...Many details of OSM remain unsettled. For example, OSM wants to create a mechanism for citizen journalists, including bloggers, to submit original news during natural disasters, civil unrest and other newsworthy events. Simon said organizers still have to come up with ways to check submissions for accuracy.

Initially, OSM will create blog-like discussion panels surrounding major news events, with three or four bloggers and non-blogging experts chosen to contribute.

This is our first look at an organized money making effort of citizen journalists. Oh how I wish I was there!

Atlas Shrugged has some pictures of herself, Roger Simon, Glenn Reynolds, and the amazing Wretchard at dinner. One of her commenters remarked that she looked like a goddess amongst nerds, and it's funny because it is true. The non-elites, the average citizens are now the players and the audience. With the acceleration of technology and the relative young age of the internet it will be fascinating to see how this social/information network evolves.

Tuesday, November 15, 2005

More Pictures

Not mine, but rather of those who gave up their today so we may all have a better tomorrow.

Saturday, November 12, 2005

Misfit Pumpkins

Since I sure haven't been writing much, I figured I could at least post some pictures. Unlike last year's award winning Forest Creature costumes we didn't do anything elaborate this year.... except for some fun pumpkin carvings out at our little camp ground get-a-way.

(You can click on the pictures for larger versions.)

Here are my three other cohorts in carving crafting their pumpkins:

The completed misfit pumpkins by day:

By night:

Myself prepping the puke and the finished Puking Pumpkin up close:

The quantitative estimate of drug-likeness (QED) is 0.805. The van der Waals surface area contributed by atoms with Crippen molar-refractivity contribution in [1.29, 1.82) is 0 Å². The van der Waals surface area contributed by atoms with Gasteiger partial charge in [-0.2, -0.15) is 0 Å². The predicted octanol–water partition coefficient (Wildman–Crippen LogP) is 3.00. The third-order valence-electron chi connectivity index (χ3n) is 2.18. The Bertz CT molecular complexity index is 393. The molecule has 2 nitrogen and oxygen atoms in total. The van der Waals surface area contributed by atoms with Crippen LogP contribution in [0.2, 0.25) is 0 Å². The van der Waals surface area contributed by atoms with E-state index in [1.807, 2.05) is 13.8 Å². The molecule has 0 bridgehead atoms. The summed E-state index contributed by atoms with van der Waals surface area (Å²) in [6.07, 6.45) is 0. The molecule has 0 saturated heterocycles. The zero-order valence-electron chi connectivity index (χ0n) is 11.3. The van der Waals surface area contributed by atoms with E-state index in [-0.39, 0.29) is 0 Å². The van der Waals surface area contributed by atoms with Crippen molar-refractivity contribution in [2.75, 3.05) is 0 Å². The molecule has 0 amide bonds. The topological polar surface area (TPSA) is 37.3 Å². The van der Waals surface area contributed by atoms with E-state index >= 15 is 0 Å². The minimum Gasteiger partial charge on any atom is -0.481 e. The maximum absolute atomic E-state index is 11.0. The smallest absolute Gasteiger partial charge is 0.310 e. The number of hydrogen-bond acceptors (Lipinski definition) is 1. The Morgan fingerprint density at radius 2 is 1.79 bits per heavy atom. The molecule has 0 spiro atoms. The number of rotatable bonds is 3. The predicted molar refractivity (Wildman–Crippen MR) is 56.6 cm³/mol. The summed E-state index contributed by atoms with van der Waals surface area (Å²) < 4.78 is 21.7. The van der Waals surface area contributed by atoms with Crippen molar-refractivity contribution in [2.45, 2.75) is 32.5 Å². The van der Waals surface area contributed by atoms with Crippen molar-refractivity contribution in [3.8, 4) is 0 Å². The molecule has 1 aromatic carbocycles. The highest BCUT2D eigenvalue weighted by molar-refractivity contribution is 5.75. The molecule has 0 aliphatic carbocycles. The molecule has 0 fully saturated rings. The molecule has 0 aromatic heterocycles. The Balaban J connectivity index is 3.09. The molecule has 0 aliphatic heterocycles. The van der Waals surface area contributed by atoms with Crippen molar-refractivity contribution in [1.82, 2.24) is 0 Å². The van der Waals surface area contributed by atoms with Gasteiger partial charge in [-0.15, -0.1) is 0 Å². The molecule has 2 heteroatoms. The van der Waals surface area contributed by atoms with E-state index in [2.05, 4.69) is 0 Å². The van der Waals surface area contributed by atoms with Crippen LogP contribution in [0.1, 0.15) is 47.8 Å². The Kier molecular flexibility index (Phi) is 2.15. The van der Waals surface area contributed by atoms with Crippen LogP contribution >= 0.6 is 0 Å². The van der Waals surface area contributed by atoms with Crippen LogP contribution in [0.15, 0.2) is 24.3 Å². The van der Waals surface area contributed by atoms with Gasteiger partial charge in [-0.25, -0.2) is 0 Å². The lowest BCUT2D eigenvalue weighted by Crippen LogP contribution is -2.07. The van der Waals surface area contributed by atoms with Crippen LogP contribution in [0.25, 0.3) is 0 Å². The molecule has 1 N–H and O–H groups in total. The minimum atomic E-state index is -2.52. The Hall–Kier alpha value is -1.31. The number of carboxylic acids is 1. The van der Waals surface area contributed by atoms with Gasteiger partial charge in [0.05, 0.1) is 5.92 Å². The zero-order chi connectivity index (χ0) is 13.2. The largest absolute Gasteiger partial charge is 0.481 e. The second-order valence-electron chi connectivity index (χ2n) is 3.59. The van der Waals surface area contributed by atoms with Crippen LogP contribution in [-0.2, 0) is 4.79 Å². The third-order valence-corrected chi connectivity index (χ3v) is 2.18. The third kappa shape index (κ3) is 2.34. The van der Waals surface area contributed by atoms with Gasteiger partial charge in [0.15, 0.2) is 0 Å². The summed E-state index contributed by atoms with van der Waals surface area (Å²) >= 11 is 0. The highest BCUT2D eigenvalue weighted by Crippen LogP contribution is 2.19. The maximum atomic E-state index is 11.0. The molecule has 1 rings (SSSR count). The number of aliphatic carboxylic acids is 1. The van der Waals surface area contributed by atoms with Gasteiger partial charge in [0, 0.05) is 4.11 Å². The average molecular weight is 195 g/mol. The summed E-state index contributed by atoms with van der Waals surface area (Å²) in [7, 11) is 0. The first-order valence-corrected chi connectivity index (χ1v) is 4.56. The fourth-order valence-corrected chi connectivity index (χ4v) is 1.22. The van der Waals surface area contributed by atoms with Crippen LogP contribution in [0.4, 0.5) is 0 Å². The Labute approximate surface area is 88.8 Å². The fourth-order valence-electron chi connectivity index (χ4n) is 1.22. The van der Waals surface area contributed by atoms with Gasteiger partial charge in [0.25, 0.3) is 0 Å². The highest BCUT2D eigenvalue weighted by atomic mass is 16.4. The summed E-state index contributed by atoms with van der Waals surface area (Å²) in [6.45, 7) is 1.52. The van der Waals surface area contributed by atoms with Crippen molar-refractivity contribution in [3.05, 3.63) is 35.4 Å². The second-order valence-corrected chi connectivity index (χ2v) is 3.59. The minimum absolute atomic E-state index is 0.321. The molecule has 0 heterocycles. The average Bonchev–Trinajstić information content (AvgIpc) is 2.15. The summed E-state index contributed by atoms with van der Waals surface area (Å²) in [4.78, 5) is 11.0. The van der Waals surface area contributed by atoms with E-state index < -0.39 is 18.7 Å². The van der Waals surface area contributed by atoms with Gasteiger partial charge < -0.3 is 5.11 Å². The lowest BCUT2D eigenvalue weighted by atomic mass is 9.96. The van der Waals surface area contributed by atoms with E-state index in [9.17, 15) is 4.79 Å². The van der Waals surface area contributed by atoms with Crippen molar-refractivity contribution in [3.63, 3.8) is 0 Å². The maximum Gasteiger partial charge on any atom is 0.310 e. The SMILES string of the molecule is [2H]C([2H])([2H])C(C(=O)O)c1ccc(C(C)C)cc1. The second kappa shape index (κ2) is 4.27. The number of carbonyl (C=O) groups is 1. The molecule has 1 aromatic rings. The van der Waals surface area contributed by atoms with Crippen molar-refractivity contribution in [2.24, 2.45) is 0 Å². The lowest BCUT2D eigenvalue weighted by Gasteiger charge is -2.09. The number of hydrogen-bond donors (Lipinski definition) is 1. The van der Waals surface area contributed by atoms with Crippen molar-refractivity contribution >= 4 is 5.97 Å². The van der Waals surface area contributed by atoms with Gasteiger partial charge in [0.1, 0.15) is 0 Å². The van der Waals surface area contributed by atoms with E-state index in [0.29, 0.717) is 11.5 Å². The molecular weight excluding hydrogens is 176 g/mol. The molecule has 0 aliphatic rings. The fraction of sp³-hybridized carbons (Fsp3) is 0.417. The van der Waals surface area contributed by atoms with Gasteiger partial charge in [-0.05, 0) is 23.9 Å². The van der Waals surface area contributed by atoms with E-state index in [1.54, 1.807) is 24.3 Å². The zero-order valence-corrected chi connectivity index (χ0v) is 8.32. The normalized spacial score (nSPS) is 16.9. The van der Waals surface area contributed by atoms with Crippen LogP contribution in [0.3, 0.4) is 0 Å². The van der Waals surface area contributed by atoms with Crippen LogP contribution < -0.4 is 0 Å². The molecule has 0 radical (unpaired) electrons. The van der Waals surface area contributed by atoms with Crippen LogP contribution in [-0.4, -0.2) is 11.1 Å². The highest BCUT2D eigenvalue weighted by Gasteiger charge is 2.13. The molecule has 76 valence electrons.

Close-ups of the other three motley pumpkins:

Tuesday, November 08, 2005


This letter to Michelle Malkin is one of those items that makes me feel very small:

Yesterday's New York Times on-line edition carried the story of the 2000 Iraq US military death[s]. It grabbed my attention as the picture they used with the headline was that of my nephew, Cpl Jeffrey B. Starr, USMC.

Unfortunately they did not tell Jeffrey's story. Jeffrey believed in what he was doing. He [was] willing put his life on the line for this cause. Just before he left for his third tour of duty in Iraq I asked him what he thought about going back the third time. He said: "If we (Americans) don't do this (free the Iraqi people from tyranny) who will? No one else can."

Several months after Jeffrey was killed his laptop computer was returned to his parents who found a letter in it that was addressed to his girlfriend and was intended to be found only if he did not return alive. It is a most poignant letter and filled with personal feelings he had for his girlfriend. But of importance to the rest of us was his expression of how he felt about putting his life at risk for this cause. He said it with grace and maturity.

He wrote: "Obviously if you are reading this then I have died in Iraq. I kind of predicted this, that is why I'm writing this in November. A third time just seemed like I'm pushing my chances. I don't regret going, everybody dies but few get to do it for something as important as freedom. It may seem confusing why we are in Iraq, it's not to me. I'm here helping these people, so that they can live the way we live. Not have to worry about tyrants or vicious dictators. To do what they want with their lives. To me that is why I died. Others have died for my freedom, now this is my mark."